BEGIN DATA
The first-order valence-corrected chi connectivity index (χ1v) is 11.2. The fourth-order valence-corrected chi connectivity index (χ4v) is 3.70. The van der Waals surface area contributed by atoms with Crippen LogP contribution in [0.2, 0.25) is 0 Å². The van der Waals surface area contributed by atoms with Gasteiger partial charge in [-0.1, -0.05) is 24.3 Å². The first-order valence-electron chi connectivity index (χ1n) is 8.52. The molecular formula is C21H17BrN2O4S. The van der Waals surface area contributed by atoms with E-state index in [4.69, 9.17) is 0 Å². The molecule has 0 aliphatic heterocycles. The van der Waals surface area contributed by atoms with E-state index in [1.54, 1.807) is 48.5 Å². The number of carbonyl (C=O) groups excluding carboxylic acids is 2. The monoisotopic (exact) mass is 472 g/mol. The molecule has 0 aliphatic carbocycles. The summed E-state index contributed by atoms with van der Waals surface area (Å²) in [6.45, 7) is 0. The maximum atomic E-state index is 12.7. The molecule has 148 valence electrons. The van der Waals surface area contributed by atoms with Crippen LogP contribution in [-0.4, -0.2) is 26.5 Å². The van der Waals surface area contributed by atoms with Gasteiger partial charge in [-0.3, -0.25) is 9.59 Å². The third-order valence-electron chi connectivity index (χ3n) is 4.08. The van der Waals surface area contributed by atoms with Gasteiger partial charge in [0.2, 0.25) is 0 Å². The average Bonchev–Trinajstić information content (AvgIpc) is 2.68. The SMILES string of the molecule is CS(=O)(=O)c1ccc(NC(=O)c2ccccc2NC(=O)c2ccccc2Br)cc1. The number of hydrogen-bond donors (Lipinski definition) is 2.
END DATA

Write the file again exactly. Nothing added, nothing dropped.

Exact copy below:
The first-order valence-corrected chi connectivity index (χ1v) is 11.2. The fourth-order valence-corrected chi connectivity index (χ4v) is 3.70. The van der Waals surface area contributed by atoms with Crippen LogP contribution in [0.2, 0.25) is 0 Å². The van der Waals surface area contributed by atoms with Gasteiger partial charge in [-0.1, -0.05) is 24.3 Å². The first-order valence-electron chi connectivity index (χ1n) is 8.52. The molecular formula is C21H17BrN2O4S. The van der Waals surface area contributed by atoms with E-state index in [4.69, 9.17) is 0 Å². The molecule has 0 aliphatic heterocycles. The van der Waals surface area contributed by atoms with E-state index in [1.54, 1.807) is 48.5 Å². The number of carbonyl (C=O) groups excluding carboxylic acids is 2. The monoisotopic (exact) mass is 472 g/mol. The molecule has 0 aliphatic carbocycles. The summed E-state index contributed by atoms with van der Waals surface area (Å²) in [6.45, 7) is 0. The maximum atomic E-state index is 12.7. The molecule has 148 valence electrons. The van der Waals surface area contributed by atoms with Crippen LogP contribution in [-0.4, -0.2) is 26.5 Å². The van der Waals surface area contributed by atoms with Gasteiger partial charge in [-0.3, -0.25) is 9.59 Å². The third-order valence-electron chi connectivity index (χ3n) is 4.08. The van der Waals surface area contributed by atoms with Gasteiger partial charge in [0.2, 0.25) is 0 Å². The average Bonchev–Trinajstić information content (AvgIpc) is 2.68. The SMILES string of the molecule is CS(=O)(=O)c1ccc(NC(=O)c2ccccc2NC(=O)c2ccccc2Br)cc1. The number of hydrogen-bond donors (Lipinski definition) is 2.